Intel has unveiled Gemini Lake, its new architecture for low-power CPUs for low-cost mobile applications. Gemini Lake will form the backbone of Intel's Pentium Silver and Celeron CPUs.
The new Gemini Lake CPUs will offer modest improvements in processing and graphics performance, along with with memory improvements and new video capabilities.
Not breaking any molds, both the Pentium Silver and new Celeron chips are effectively running on the base architecture that Intel uses for its old Atom chips - now being targeted at Internet of things devices. But the Pentium family also has an older 'Gold CPU' which runs on the higher-powered Kaby lake generation Core architecture.
The new Celeron CPUs are entry-level processors, with dual and quad core chips running at clock speeds of up to 2.7GHz, depending on whether a desktop or mobile chip is chosen. Support for DDR4 RAM is on offer as well as on-board graphic processing intended to offer high-definition video playback on low-powered laptops and desktops.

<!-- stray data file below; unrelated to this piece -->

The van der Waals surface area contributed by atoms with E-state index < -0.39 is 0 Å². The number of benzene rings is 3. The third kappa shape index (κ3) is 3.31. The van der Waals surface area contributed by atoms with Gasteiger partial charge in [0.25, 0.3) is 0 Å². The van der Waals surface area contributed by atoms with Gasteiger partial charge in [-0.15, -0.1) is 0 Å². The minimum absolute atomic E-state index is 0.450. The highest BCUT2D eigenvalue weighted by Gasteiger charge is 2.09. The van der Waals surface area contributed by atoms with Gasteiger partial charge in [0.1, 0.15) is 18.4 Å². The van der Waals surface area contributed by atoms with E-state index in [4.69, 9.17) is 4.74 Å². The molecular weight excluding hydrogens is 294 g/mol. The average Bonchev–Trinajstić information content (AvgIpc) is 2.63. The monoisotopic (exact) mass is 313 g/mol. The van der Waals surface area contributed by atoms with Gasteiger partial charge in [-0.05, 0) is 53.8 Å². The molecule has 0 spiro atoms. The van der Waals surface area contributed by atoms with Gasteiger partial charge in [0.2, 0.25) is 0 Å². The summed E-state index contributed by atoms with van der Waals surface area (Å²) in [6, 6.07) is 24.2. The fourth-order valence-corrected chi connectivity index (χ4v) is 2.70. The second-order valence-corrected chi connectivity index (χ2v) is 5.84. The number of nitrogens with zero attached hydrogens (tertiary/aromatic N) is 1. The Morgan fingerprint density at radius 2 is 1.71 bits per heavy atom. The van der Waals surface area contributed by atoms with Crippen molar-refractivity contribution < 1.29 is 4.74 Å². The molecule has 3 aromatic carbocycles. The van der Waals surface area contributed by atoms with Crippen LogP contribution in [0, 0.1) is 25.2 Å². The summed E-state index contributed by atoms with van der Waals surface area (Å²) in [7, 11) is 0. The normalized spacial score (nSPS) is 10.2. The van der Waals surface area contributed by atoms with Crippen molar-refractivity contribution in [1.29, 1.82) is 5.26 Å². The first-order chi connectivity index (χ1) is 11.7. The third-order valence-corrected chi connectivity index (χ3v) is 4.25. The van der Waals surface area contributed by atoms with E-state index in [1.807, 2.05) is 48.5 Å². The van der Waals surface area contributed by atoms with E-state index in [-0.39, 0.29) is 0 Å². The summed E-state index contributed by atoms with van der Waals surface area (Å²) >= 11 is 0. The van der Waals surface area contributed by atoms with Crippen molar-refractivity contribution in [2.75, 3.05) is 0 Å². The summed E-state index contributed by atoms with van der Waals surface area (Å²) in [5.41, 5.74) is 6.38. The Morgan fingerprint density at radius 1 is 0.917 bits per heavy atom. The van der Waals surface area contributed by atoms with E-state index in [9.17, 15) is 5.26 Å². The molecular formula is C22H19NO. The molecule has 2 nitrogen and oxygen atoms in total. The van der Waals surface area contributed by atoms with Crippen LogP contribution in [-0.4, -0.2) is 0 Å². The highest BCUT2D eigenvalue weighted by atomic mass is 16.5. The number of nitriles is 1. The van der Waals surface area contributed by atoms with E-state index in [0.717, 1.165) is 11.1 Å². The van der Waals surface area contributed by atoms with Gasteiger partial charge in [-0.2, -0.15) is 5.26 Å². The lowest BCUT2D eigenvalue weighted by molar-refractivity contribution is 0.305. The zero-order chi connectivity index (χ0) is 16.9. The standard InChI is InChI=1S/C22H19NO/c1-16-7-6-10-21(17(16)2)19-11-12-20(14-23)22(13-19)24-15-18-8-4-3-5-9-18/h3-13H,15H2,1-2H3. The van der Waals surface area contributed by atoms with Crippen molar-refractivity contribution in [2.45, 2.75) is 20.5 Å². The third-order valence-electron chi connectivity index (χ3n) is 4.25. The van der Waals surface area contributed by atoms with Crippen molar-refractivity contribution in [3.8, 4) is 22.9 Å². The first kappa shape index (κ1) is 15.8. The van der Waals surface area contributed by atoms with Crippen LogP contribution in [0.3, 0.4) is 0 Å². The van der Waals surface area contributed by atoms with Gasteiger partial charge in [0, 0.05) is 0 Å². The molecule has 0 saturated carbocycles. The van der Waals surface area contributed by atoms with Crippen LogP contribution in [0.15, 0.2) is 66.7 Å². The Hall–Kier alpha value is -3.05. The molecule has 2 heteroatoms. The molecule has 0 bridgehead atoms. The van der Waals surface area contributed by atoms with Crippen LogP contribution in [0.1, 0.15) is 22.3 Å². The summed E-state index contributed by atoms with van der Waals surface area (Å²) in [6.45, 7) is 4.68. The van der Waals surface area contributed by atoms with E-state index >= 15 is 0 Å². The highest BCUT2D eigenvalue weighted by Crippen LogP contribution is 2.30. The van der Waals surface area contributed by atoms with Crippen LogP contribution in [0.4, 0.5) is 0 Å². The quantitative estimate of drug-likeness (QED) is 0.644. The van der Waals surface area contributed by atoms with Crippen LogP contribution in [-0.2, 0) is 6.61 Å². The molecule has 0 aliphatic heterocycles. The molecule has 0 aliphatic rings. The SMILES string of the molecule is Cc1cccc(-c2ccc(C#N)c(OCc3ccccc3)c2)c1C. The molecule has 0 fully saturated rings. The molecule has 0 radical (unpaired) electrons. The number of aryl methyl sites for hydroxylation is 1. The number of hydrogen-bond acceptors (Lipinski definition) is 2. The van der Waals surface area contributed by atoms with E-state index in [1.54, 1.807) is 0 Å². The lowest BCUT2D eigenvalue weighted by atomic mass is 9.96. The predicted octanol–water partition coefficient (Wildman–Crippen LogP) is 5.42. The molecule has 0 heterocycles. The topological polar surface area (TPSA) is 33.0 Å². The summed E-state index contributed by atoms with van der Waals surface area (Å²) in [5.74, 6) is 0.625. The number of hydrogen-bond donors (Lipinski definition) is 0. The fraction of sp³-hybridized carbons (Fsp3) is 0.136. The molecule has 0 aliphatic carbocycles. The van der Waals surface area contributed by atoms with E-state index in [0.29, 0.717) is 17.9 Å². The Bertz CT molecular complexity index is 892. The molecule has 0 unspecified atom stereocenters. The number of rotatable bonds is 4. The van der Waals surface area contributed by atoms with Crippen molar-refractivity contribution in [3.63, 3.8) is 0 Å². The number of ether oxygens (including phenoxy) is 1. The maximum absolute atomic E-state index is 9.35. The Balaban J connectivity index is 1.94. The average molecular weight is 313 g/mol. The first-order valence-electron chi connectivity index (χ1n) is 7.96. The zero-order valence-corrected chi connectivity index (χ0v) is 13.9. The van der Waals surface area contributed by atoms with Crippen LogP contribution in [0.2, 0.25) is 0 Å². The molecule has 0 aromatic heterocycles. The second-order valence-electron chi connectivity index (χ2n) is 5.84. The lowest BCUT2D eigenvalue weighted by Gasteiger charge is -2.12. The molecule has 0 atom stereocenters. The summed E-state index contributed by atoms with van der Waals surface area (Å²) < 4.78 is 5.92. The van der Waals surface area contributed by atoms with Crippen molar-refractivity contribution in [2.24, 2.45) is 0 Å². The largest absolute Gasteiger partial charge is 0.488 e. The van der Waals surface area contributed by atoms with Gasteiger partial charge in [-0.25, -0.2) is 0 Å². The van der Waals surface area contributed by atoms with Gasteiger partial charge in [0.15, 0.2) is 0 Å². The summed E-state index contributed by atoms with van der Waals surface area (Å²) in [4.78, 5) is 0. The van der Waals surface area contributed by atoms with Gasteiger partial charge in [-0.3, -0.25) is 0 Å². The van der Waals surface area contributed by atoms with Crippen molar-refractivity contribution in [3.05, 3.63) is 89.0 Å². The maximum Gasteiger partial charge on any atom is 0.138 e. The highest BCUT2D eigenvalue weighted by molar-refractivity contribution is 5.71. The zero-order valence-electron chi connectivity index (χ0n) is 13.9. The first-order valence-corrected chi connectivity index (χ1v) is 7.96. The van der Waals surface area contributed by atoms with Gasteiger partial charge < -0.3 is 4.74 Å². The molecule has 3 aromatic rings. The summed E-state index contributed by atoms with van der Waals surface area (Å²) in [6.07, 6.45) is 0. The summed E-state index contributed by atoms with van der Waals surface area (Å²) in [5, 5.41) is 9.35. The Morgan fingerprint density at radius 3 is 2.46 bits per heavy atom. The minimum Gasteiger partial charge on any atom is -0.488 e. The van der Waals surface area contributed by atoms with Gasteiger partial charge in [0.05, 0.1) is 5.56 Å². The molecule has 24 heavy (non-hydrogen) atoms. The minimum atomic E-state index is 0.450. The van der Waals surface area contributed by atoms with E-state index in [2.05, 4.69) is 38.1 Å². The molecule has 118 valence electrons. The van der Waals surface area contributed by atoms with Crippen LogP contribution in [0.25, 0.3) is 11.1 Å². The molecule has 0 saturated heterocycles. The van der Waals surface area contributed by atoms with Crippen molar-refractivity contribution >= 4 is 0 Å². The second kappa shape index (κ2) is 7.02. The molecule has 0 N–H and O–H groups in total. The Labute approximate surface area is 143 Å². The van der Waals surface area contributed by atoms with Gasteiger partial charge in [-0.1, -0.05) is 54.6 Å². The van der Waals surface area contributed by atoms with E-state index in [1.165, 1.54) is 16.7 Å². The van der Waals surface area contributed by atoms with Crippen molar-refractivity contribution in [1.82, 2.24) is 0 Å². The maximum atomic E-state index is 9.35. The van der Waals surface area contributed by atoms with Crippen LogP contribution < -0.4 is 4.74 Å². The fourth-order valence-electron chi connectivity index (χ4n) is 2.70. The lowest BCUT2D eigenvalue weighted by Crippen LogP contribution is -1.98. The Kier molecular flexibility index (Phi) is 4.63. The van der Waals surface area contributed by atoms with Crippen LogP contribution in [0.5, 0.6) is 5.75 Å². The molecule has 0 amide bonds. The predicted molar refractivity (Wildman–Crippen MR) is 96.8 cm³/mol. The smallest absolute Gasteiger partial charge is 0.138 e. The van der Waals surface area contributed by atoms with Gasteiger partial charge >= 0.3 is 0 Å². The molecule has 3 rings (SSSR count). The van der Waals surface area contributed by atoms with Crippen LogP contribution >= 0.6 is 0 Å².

And it's pretty much the same story for the Pentium Silver, except that the chips come in just four core guises and offer slightly faster processor and graphics performance, with the desktop chip hitting 2.8GHz.
Intel claim that the architecture also supports Gigabit Wi-Fi and added that the chips are able to support 10 hours of video playback on battery.
That claim underscores the fact that they are aimed at low-end laptops and compact PCs that should have enough power to run everyday office tasks without costing a fortune.
As such, they are likely to appeal to consumers wanting a basic laptop that won't cost the Earth, and schools where laptops are rolled out to workers and students - low-powered yet capable laptops and desktops could appeal to cash-strapped organisations.
Intel's unveiling this week, though, was overshadowed by rumours of AMD's Ryzen 2 CPUs coming as early as February next year.
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